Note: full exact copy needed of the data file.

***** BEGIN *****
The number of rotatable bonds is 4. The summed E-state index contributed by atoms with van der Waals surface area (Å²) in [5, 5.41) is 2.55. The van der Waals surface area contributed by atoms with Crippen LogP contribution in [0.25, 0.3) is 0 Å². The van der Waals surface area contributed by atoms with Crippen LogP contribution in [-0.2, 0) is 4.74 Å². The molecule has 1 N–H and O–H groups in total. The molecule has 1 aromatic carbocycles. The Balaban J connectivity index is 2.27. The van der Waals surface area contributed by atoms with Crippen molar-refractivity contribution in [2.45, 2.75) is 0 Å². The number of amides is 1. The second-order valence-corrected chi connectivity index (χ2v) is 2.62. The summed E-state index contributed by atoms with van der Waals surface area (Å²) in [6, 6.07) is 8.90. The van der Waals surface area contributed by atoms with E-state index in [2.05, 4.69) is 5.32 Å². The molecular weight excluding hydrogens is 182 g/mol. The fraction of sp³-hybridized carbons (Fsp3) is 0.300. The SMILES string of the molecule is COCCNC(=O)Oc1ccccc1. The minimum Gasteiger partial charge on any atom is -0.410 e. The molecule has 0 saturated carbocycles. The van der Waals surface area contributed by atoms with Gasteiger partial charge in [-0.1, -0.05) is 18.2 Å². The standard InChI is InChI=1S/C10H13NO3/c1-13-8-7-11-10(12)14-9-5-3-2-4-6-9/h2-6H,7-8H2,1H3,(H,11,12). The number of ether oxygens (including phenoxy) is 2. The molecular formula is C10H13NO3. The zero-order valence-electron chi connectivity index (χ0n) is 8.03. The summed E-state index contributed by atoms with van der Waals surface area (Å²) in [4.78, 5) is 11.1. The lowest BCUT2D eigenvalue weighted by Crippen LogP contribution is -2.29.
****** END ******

The number of rotatable bonds is 4. The summed E-state index contributed by atoms with van der Waals surface area (Å²) in [5, 5.41) is 2.55. The van der Waals surface area contributed by atoms with Crippen LogP contribution in [0.25, 0.3) is 0 Å². The van der Waals surface area contributed by atoms with Crippen LogP contribution in [-0.2, 0) is 4.74 Å². The molecule has 1 N–H and O–H groups in total. The molecule has 1 aromatic carbocycles. The Balaban J connectivity index is 2.27. The van der Waals surface area contributed by atoms with Crippen molar-refractivity contribution in [2.45, 2.75) is 0 Å². The number of amides is 1. The second-order valence-corrected chi connectivity index (χ2v) is 2.62. The summed E-state index contributed by atoms with van der Waals surface area (Å²) in [6, 6.07) is 8.90. The van der Waals surface area contributed by atoms with E-state index in [2.05, 4.69) is 5.32 Å². The molecular weight excluding hydrogens is 182 g/mol. The fraction of sp³-hybridized carbons (Fsp3) is 0.300. The SMILES string of the molecule is COCCNC(=O)Oc1ccccc1. The minimum Gasteiger partial charge on any atom is -0.410 e. The molecule has 0 saturated carbocycles. The van der Waals surface area contributed by atoms with Gasteiger partial charge in [-0.1, -0.05) is 18.2 Å². The standard InChI is InChI=1S/C10H13NO3/c1-13-8-7-11-10(12)14-9-5-3-2-4-6-9/h2-6H,7-8H2,1H3,(H,11,12). The number of ether oxygens (including phenoxy) is 2. The molecular formula is C10H13NO3. The zero-order valence-electron chi connectivity index (χ0n) is 8.03. The summed E-state index contributed by atoms with van der Waals surface area (Å²) in [4.78, 5) is 11.1. The lowest BCUT2D eigenvalue weighted by Crippen LogP contribution is -2.29.